Today with technology evolving so does the system(s) that it affects. In the varied performances of each requirement there are also a set of protocols that are adhered to when information is transmitted across the network. In this paper a few of those protocols will be introduced along with how management of network traffic is performed through the use of out-of-band (OBM) and in-band methods. Managing a network involves various tools and knowledge of the organizations system in order to remain on top of the issues or problems that continue to plague the network which includes but not limited to hardware break downs, intrusions, disasters and security. Also addressed in this paper are the effects of enterprise systems and its influence by business intelligence (BI) as well as decision support systems.
Out-of-band/In-band Network Management
Managing of networks may occur when network managers need to respond remotely or within the sites network. Two of the methods described here are the out-of-band and in-band network management. In-band management as defined by Tulman “An in-band management involves managing devices through the common protocols such as telnet or SSH, using the network itself as a media.” (Tulman, 2010) While the in-band management is most common and widely used it does have its drawbacks such as only being operational during full operation of the system. In-band basically is a way to manage locally through the site’s network utilizing telnet connectivity to a router. If the network is down there is no way for in-band to access the necessary components affected and for the manager to resolve the problem. A secure, remote emergency access to the network to manage as well as to troubleshoot is needed if the component is not available on the network. A method included in in-band management is Simple Network Management Protocol (SNMP) using HP’s OpenView suite as an example to handle such activities. Also for in-band its methods alone are insufficient in large or any mission critical networks. For this an alternate method of access is recommended and that source is the out-of-band management. Out-of-band management involves utilizing a dedicated channel of management to maintain its devices on a network. In its description provided by Microsoft System Center as “Out of band management allows an administrator to connect to a computer’s management controller when the computer is turned off, in sleep or hibernate modes, or otherwise unresponsive through the operating system.” (Overview of Out of Band Management, 2009) Out-of-band management is utilized when the first source, in-band management, is unavailable to access the network nodes that are experiencing the problems. OBM services for emergencies may include remote management consoles and Windows server software therefore one can manage the network if part of the system is down or turned off. When utilized with data network OBM is in place as a separate network (parallel) used to control and manage the network. An advantage for out-of-band is the network traffic is not impacted because it only runs when the primary source (in-band) of resolution is unavailable not when the network is up and running. Out-of-band management provides coverage to many devices that may not be directly connected to the network such as the Private Branch Exchange (PBX) system and uninterruptible power supplies (UPS). Both in-band and out-of-band network management supplement one another as both are utilized to resolve network issues in a timely manner. Influences of Enterprise Systems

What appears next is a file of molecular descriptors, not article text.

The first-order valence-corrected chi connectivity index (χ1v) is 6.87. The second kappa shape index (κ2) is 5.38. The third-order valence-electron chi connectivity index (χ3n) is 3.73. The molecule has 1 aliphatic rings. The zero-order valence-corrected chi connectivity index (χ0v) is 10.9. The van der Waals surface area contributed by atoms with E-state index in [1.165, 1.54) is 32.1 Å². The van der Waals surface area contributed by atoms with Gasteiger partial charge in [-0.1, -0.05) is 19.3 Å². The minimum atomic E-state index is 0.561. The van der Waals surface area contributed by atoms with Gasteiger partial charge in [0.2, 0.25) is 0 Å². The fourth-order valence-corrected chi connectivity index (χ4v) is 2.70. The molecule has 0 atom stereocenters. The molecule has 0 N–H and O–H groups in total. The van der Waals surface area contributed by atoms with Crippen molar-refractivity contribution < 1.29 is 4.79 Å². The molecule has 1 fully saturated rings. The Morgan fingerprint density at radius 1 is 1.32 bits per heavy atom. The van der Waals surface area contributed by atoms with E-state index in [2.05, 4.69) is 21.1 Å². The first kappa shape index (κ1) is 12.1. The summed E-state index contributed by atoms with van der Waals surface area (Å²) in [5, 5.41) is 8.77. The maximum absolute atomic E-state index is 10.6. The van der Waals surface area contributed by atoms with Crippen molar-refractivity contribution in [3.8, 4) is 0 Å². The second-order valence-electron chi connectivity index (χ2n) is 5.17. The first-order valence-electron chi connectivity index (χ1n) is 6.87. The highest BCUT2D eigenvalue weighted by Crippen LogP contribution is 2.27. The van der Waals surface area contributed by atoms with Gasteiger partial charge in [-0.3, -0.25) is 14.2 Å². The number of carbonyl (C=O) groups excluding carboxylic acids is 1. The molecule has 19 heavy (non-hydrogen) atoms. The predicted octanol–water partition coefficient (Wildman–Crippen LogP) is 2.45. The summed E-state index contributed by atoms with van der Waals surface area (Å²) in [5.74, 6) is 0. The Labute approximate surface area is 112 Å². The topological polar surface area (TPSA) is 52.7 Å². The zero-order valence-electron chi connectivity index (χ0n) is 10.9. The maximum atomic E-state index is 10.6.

Business strategy is vital to any organization for it develops competitive advantages for the company. Enterprise systems “overall combination of computer hardware and software that a business uses to organize and run its operations.” (Enterprise System, n.d.) The enterprise systems are utilized for...
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